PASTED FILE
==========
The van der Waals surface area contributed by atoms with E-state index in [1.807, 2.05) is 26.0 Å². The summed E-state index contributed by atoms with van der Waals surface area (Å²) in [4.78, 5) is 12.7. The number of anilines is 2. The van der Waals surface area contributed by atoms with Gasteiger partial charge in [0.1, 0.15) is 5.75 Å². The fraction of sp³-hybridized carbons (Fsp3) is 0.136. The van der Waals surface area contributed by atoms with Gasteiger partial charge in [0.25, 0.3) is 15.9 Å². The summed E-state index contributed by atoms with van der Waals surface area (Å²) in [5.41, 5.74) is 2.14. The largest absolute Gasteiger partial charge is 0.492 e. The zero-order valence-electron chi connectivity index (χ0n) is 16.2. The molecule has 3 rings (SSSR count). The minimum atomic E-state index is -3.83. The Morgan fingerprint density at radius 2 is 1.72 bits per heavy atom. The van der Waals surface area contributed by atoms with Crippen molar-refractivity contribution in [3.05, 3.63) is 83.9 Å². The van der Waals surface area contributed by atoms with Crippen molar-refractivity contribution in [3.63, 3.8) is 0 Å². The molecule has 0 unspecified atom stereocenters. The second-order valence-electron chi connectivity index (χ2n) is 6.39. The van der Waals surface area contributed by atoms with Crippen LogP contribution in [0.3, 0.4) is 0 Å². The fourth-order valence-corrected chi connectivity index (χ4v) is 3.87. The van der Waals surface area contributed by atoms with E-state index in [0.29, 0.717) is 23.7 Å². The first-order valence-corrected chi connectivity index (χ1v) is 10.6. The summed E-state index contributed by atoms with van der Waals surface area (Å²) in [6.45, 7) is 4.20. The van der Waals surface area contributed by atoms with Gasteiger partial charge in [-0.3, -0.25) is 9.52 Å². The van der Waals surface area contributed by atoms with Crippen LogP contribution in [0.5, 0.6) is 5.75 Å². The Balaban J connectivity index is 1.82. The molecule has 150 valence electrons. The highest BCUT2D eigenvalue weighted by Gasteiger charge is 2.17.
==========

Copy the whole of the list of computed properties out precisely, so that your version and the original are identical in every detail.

The van der Waals surface area contributed by atoms with E-state index in [1.807, 2.05) is 26.0 Å². The summed E-state index contributed by atoms with van der Waals surface area (Å²) in [4.78, 5) is 12.7. The number of anilines is 2. The van der Waals surface area contributed by atoms with Gasteiger partial charge in [0.1, 0.15) is 5.75 Å². The fraction of sp³-hybridized carbons (Fsp3) is 0.136. The van der Waals surface area contributed by atoms with Gasteiger partial charge in [0.25, 0.3) is 15.9 Å². The summed E-state index contributed by atoms with van der Waals surface area (Å²) in [5.41, 5.74) is 2.14. The largest absolute Gasteiger partial charge is 0.492 e. The zero-order valence-electron chi connectivity index (χ0n) is 16.2. The molecule has 3 rings (SSSR count). The minimum atomic E-state index is -3.83. The Morgan fingerprint density at radius 2 is 1.72 bits per heavy atom. The van der Waals surface area contributed by atoms with Crippen molar-refractivity contribution in [3.05, 3.63) is 83.9 Å². The van der Waals surface area contributed by atoms with Crippen molar-refractivity contribution in [3.63, 3.8) is 0 Å². The molecule has 0 unspecified atom stereocenters. The second-order valence-electron chi connectivity index (χ2n) is 6.39. The van der Waals surface area contributed by atoms with Crippen LogP contribution in [0.3, 0.4) is 0 Å². The fourth-order valence-corrected chi connectivity index (χ4v) is 3.87. The van der Waals surface area contributed by atoms with E-state index in [0.29, 0.717) is 23.7 Å². The first-order valence-corrected chi connectivity index (χ1v) is 10.6. The summed E-state index contributed by atoms with van der Waals surface area (Å²) in [6.45, 7) is 4.20. The van der Waals surface area contributed by atoms with Gasteiger partial charge in [-0.3, -0.25) is 9.52 Å². The van der Waals surface area contributed by atoms with Crippen LogP contribution in [0.5, 0.6) is 5.75 Å². The Balaban J connectivity index is 1.82. The molecule has 150 valence electrons. The highest BCUT2D eigenvalue weighted by Gasteiger charge is 2.17.